Although it may seem glaringly obvious to us, the Harvard School of Public Health and Brigham and Women's Hospital published a study recently regarding lifestyle and decisions made by women that directly affect how long we live and how well we live.
Five activities and decisions can have a direct effect on our lives.
The extensive study began in 1980 with 80,000 women and lasted 24 years.
"The volunteers completed detailed follow-up questionnaires every two years about their diet, frequency of physical activity, alcohol intake, weight, how much they smoked, and disease history. Deaths were confirmed by next of kin and the National Death Index.
Over the follow-up period the authors documented 8,882 deaths including 1,790 from heart disease and 4,527 from cancer. "
The authors of the study "estimated that 28percent of these deaths could have been avoided if women had never smoked and that 55percent could have been avoided if women had combined never smoking, regular physical activity, a healthy diet and maintaining a healthy weight.
Alcohol intake did not substantially change this estimate, although heavy alcohol consumption is linked to an increased risk of dying from cancer.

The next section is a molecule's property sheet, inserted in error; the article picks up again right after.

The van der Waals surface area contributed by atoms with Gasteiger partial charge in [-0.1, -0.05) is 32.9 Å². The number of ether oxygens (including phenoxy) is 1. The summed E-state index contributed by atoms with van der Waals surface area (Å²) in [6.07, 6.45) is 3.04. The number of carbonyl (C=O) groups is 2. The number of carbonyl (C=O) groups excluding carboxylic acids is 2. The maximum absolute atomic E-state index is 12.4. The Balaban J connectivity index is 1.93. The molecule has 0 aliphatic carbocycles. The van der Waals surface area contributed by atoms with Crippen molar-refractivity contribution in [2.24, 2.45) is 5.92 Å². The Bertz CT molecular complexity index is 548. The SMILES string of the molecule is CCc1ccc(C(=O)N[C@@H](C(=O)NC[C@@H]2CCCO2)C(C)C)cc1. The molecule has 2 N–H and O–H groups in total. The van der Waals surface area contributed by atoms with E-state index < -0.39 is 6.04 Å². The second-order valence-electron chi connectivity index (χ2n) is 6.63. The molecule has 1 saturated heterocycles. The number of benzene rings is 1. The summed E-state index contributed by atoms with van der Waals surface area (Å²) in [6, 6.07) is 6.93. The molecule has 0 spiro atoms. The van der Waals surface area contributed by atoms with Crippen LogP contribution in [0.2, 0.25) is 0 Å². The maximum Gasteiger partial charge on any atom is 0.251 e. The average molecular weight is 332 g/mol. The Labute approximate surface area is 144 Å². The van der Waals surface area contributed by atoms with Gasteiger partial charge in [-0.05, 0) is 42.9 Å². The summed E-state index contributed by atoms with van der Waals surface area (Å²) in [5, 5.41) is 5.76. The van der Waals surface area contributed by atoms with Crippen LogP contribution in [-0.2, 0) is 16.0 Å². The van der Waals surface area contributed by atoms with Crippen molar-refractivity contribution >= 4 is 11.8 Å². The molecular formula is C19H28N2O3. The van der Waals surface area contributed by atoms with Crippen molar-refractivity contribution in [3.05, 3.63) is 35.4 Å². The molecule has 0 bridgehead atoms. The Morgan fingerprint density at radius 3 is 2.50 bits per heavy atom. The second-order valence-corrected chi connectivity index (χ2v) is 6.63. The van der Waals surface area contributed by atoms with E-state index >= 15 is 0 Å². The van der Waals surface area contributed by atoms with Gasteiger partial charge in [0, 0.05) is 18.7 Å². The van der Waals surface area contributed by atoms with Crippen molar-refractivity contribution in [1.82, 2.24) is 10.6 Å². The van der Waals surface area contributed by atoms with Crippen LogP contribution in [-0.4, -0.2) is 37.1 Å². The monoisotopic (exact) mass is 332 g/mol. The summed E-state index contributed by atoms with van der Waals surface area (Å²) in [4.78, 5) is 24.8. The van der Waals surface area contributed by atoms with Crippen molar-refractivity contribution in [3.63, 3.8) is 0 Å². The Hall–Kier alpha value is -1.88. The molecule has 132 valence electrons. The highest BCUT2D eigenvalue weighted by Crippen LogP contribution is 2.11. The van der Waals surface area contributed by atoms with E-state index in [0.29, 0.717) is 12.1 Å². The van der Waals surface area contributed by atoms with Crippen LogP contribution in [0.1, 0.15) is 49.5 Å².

Smoking was found to be the biggest cause of premature death but all the other factors also contributed.
The researchers conclude, "Even modest differences in lifestyle can have a substantial impact on reducing mortality rates".
What can WE conclude from all of this? That disease happens - cancer, heart disease, stroke...the list is long. Sometimes, no matter how well we live, many of us can and will be directly affected - or even die - from diseases or accidents that we have no control over.
However, this study also shows us that we have more control over our lives than we might think. And by not smoking, eating healthily and exercising regularly, we allow ourselves to live our lives to the fullest. We need to look to ourselves and our own behaviors first, when it comes to how we want to live our best life - and for how long.
What major decisions have you made in your own life to improve your health? Did you quit smoking? Start exercising? Or something else?
All user-generated information on this site is the opinion of its author only and is not a substitute for medical advice or treatment for any medical conditions. Members and guests are responsible for their own posts and the potential consequences of those posts detailed in our Terms of Service.